Graham, Burnham & Co.

GRAHAM, BURNHAM & CO. (later GRAHAM, ANDERSON, PROBST & WHITE), the descendent firm of Daniel H. Burnham & Co., and one of the leading firms of Chicago during the first half of the 20th C., was commissioned in 1916 to prepare a visionary scheme for a colossal headquarters building for the Canadian retail giant T. Eaton Co. in Toronto. Sited at the corner of College Street and Yonge Street, the project was announced in late November 1916 with an anticipated cost of $10 millin dollars (C.R., xxx, 6 Dec. 1916, 41). Howard J. White, a young partner in the firm of Graham, Burnham & Co., was dispatched to Toronto to open an office in the Ryrie Building in association with Sproatt & Rolph in order to supervise the project. But within months it was evident to the Eaton family that the plans were simply too ambitious and too costly to proceed with, and the development was shelved, with the site then remaining dormant until 1929 when a more modest scheme was realised to the designs of Ross & MacDonald, working in collaboration with Sproatt & Rolph. The original drawings by Graham, Burnham & Co. have survived and are now in the collection of the Canadian Centre for Architecture, Montreal. The firm was able to exploit the Eaton family connection for another project, this time in Winnipeg, Man. where they designed two phases of the vast warehouse complex (one of the largest in Canada) to accommodate the T. Eaton Co. Mail Order Division, Donald Street at Graham Avenue, with Mail Order Building No. 1, 1916, and Mail Order Building No. 2, in 1920-21.
Descended from the firm of Daniel H. Burham & Co., all four partners of the Chicago office were born in the United States and trained in Burnham's office at the turn of the century. The principals included Ernest Robert Graham (1866-1936), Peirce Anderson (1870-1924), Edward Probst (1870-1942) and Howard J. White (1870-1936) all of whom formed Graham, Burnham & Co. in 1912 after the death of Burnham. Renamed Graham, Anderson, Probst & White in 1917 their works included important Beaux-Arts landmarks in Chicago such as the Wrigley Building (1919-24) the Field Museum of Natural History (1919-20), the Merchandise Mart (1929) and Union Station (1924), as well as the Union Terminal Complex in Cleveland (1927), the Broad Street Station, Philadephia (1929) and Union Station, Los Angeles (1933). A biography of the firm can be found in the MacMillan Encyclopedia of Architects, 1982, ii, 235-6. Biographies of each architect appear in H. Withey, Biographical Dictionary of American Architects, 1956, 20, 245-6, 491-2, 651-2. A detailed obituary for Ernest R. Graham, together with a list of works and photographic portrait of Graham, appeared in The Architectural Forum [New York], lxvi, Jan. 1937, The Month in Building Section, 52.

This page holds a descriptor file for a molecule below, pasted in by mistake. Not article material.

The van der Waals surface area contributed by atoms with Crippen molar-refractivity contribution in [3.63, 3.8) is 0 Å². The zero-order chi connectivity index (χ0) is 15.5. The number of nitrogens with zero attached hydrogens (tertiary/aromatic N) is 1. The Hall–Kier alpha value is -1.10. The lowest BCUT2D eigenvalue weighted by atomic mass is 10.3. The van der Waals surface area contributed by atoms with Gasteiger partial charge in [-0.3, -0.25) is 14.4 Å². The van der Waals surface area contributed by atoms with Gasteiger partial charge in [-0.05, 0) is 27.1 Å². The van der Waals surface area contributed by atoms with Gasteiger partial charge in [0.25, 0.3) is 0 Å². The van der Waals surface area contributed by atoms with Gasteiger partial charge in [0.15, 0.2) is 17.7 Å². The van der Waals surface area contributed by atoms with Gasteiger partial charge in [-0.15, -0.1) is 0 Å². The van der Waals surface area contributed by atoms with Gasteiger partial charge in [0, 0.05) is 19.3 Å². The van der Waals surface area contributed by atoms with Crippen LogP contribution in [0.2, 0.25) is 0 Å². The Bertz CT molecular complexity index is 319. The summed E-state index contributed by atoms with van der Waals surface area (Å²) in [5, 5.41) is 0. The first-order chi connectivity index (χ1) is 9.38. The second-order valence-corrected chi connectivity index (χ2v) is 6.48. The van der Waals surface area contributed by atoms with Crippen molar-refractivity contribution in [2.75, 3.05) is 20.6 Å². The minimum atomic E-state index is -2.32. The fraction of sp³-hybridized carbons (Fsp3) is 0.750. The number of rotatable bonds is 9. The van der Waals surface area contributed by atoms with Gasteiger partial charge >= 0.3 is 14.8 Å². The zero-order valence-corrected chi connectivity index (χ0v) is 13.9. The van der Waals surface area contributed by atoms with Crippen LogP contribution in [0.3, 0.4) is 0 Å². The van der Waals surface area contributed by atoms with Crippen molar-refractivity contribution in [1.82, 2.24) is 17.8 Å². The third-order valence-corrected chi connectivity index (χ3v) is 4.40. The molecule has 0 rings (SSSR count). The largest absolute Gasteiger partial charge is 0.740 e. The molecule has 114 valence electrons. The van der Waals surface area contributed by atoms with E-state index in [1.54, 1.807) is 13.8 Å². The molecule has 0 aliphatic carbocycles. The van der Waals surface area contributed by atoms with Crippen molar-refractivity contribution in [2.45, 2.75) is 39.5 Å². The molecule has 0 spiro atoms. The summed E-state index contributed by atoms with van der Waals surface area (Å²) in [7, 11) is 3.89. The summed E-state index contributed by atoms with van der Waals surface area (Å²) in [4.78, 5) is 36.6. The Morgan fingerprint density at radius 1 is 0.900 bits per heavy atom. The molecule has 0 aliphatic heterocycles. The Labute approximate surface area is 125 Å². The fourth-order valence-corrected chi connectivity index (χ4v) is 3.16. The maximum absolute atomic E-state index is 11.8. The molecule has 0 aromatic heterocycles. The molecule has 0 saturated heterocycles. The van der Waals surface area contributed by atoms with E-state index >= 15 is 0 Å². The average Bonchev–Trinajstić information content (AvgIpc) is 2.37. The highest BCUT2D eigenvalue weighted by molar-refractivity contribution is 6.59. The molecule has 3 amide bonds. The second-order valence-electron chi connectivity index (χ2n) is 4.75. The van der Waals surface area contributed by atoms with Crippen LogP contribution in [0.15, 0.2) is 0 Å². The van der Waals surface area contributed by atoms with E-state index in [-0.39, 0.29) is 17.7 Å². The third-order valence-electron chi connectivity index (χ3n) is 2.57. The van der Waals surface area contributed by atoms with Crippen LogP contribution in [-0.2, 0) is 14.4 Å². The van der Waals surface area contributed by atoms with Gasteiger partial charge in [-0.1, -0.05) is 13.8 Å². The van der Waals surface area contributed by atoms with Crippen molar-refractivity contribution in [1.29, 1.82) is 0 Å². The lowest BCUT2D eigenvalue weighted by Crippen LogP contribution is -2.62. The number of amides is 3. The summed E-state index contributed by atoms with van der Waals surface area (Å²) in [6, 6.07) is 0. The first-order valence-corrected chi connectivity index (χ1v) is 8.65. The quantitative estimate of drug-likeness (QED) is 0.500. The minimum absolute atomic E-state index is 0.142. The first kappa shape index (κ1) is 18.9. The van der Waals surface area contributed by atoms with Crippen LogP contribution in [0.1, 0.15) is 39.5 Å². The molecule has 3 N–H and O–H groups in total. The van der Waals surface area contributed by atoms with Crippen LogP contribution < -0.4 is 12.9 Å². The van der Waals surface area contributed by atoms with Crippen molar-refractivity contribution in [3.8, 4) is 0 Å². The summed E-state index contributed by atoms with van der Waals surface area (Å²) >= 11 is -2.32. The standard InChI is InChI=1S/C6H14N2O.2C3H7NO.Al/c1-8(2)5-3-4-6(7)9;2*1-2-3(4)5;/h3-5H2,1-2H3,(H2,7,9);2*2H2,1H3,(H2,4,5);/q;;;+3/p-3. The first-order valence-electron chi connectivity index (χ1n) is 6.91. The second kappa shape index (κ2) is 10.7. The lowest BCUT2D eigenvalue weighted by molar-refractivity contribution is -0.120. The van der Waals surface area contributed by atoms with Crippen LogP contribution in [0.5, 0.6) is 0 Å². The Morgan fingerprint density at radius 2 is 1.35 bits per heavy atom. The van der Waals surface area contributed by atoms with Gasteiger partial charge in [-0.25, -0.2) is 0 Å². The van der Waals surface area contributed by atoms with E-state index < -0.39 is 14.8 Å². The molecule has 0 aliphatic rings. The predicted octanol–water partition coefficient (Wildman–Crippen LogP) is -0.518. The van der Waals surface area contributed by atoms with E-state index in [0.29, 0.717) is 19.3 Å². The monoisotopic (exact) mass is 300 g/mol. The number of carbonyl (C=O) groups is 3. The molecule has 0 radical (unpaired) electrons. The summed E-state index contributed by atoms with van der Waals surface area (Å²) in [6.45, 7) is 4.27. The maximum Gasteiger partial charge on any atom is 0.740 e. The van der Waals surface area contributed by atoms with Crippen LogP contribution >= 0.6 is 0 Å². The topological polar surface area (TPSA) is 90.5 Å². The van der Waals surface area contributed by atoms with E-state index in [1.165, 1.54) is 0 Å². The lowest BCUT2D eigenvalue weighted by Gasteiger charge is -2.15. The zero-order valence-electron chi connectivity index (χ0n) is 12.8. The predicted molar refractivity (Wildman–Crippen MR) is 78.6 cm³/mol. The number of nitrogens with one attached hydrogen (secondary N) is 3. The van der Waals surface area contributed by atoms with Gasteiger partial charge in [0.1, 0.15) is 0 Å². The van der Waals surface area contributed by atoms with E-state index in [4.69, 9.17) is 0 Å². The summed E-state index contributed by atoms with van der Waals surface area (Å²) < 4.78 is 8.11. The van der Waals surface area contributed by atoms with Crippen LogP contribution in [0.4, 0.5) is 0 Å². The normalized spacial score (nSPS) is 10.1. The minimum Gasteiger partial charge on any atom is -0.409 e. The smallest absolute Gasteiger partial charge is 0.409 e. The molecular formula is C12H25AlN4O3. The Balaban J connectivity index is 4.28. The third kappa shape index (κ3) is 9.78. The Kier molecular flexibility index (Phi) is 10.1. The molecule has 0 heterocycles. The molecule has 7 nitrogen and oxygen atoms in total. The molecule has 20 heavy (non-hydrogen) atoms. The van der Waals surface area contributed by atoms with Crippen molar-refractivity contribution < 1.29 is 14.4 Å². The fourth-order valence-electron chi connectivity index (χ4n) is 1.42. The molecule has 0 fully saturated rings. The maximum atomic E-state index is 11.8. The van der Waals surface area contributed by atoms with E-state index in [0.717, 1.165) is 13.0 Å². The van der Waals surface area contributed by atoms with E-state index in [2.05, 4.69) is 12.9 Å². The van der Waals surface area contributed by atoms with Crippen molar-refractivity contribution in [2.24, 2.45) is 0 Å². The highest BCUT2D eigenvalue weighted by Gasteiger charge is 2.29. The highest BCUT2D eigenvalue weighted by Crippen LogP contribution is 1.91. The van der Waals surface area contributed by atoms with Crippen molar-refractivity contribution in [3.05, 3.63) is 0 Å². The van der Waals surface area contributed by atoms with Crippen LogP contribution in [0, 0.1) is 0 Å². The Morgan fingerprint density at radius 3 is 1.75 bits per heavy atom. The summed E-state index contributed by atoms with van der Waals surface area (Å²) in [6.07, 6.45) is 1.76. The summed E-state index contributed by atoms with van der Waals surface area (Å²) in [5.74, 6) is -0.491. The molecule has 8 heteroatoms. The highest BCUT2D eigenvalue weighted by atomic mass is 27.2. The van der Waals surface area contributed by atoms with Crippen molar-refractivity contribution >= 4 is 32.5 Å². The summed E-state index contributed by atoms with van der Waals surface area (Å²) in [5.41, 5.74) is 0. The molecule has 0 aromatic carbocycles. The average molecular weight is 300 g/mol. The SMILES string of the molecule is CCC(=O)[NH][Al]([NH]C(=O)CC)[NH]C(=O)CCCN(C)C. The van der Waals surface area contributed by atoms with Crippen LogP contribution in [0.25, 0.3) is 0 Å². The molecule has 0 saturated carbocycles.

WINNIPEG, MAN., T. Eaton Co., Mail Order Building No. 1, Donald Street, 1916 (Winnipeg Daily Tribune, 21 Feb. 1916, 1, descrip.; 22 Feb. 1916, 1 and 3, illus. & descrip.; 17 July 1916, 16, illus.)
WINNIPEG, MAN., T. Eaton Co., Mail Order Building No. 2, Donald Street, 1920-21 (Winnipeg Daily Tribune, 6 April 1920, 5; Canadian Engineer, xxxix, 9 Sept. 1920, 315-16, illus. & descrip.; C.R., xxxvi, 11 Jan. 1922, 28-9, illus. & descrip.; dwgs. Winnipeg City Archives, 1920 - Item 286).
WIINIPEG, MAN., T. Eaton Mail Order Building, Hargrave Street at Graham Avenue, addition of one storey on top of the existing building, 1926 (Winnipeg Daily Tribune, 7 Jan. 1926, 1, descrip.)